The Meaning of “No” in Rom-Coms

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Many well-known romance films keep the lovers apart by throwing external obstacles at them, a narrative device popularized in Western culture by Shakespeare’s “Romeo and Juliet”. But when outside forces (like family, culture, environment, etc.) are not longer interesting enough to halt a fiery romance, then what else could hold the interest of an audience? The woman saying “no,” of course!


A woman doesn’t want to be in a relationship with a man but he wants her? Sounds like the perfect misogynistic concoction for a multimillion dollar movie. The plot of these films often center on a man whose main goal is to change the mind of a woman who has rejected him, because his love for her must be enough for her to fall in love with him. (Some go as far as to try and “cure” lesbianism– looking at you, “Chasing Amy.”)


Dramatic Romance films seem like they would be more rife with problematic relationships (“Twilight”, “50 Shades of Grey”, “The Notebook”, “Passengers”), but light-hearted comedy films are one of the largest perpetrators of misogynistic ideas. It’s in part due to the fact that we as an audience are not meant to take it as seriously, but we inevitably end up laughing, scoffing at, and normalizing these toxic masculine behaviors that translate into our real lives.


Even the most classic and well-loved films that we watched as wide-eyed little kids, become eerily uncomfortable with a second viewing years later. “Stardust” for example: an adorable, magical romantic comedy adapted from a Neil Gaiman novel is actually centered around a love story based on Stockholm Syndrome and kidnapping. The premise of the film is that a star in the form of a human woman, Yvaine, falls from the sky to the earth, and in doing so breaks her leg. The protagonist Tristan shackles her and drags her around while she limps on a broken leg. Unsurprisingly, according to this film, dragging an injured shackled woman around as a trophy is the perfect storm for a romantic fantasy film.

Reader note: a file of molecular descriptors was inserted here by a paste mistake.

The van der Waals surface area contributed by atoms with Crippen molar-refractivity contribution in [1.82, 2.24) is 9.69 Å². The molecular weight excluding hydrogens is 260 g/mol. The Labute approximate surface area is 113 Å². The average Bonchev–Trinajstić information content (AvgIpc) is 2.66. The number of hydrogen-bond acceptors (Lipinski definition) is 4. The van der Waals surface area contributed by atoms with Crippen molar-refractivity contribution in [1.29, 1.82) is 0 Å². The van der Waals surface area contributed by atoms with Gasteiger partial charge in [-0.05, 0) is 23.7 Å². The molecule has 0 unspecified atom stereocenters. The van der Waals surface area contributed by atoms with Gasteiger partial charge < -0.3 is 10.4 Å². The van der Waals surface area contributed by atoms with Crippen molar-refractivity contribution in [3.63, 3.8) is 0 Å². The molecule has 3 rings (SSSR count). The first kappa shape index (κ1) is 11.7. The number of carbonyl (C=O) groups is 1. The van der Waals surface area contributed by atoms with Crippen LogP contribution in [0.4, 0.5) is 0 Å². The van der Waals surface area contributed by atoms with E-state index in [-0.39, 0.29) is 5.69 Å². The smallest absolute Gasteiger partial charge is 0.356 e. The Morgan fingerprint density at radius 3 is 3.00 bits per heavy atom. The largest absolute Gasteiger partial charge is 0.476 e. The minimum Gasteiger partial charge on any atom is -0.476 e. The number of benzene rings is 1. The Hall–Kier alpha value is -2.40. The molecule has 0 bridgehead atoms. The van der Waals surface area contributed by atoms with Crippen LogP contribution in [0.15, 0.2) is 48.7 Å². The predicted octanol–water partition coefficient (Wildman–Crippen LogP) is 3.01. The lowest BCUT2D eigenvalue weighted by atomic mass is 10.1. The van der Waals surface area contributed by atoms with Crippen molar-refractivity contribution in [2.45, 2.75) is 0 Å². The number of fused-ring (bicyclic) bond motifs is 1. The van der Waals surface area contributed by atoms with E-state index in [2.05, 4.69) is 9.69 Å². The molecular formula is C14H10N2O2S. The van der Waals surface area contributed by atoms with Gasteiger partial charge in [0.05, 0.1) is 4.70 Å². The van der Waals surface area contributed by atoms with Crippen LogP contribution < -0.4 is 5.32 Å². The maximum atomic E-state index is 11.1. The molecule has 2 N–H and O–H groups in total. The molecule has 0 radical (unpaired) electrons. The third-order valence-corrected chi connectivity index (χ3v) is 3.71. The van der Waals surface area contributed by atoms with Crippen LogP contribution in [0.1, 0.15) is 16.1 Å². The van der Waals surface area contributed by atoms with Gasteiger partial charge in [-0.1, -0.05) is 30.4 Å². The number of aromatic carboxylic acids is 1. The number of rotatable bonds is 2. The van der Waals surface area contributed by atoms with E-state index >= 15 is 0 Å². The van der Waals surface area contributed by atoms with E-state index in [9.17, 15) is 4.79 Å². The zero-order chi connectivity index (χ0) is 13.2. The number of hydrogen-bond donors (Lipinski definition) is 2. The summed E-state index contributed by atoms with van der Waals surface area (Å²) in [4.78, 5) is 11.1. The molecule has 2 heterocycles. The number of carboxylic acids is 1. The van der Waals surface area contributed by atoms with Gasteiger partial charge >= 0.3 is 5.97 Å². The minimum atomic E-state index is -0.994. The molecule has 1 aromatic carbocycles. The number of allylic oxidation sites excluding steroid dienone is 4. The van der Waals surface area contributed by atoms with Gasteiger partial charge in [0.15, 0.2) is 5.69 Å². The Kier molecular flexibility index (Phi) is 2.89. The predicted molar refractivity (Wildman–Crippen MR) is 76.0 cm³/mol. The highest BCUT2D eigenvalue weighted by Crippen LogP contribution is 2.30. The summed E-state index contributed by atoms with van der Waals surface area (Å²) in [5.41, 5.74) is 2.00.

Romantic films have been defined by annoying male persistence. In “Big Fish”the protagonist, Ed Bloom, becomes fascinated with a woman he sees at a carnival, and works tirelessly for three years just so he can obtain information about this woman (what she likes, her name, and where she lives). After three years of obsessing over this woman, Bloom appears at her door, and upon their first meeting he says, “You don’t know me, my name is Edward Bloom, and I love you.” She responds that she is engaged to be married to someone else, and Bloom takes this as an opportunity to continue wooing her. In doing so, he also falls into the same courting methods as “The Notebook”, the stereotypical ‘man-can’t-take-no-for-an-answer-and-continues-to-harrass-woman-he-has-crush-on.’   Why does “no” from a woman only make the man fight harder for her attention? “No, I am not interested” is not supposed to be a sexy invite. There is a widespread failure to understand that a woman’s “no” is not merely a quirky character obstacle that men in film must overcome.


“You’ve Got Mail” is another staple of romantic films which features everything you’re not supposed to do when wooing a woman. It features the non-threatening Tom Hanks, who lies about his identity to a woman who is his arch-nemesis (ye olde 90s Catfishing), allows her to fall in love with the “fake” him, then reveals this intimate violation of her trust in dramatic fanfare. Because all of the best relationships are built off betrayal and fraudulent identities.


While Rom-Coms almost always feature men refuse who refuse to take no for an answer, many also blatantly glorify abusive power dynamics. The main plot of 2010’s “Bounty Hunter” is that Gerard Butler puts his ex-wife in the trunk of his car to deliver her to jail after she skipped bail. Spoiler: they fall in love again. Like “Bounty Hunter,” “Sweet Home Alabama” is about another separated couple who hate each other, but are brought together because the ex-husband is holding the woman hostage for different reasons. The takeaway from this? Abusive power dynamics, and women getting little-to-no-say in their relationships is sexy and an easily peddled plot in Hollywood.


Through these films are meant to be entertaining and ridiculous, it is dangerous to ignore the uncomfortable truths of almost all romantic films in Hollywood: they seem incapable of portraying a healthy relationship dynamic.


Why must all the romance movies women fawn over and often adore, be ones rooted in misogyny? The answer is glaringly simple: power dynamics and patriarchal oppression are parts of our everyday lives, and women have normalized admiring this kind of possessive and unhealthy behavior in a romantic partner.
More problematic is that the fact that women in these films often get together with the men who have been harassing, stalking, and abusing them in a glorious cinematic ending with much fanfare. Romance in Hollywood is defined as annoying persistence on the male’s part, and a woman’s subjugation to his will. You broke up. Don’t stand outside my window blasting a boombox over your head. Accept that a woman can make a definitive decision.

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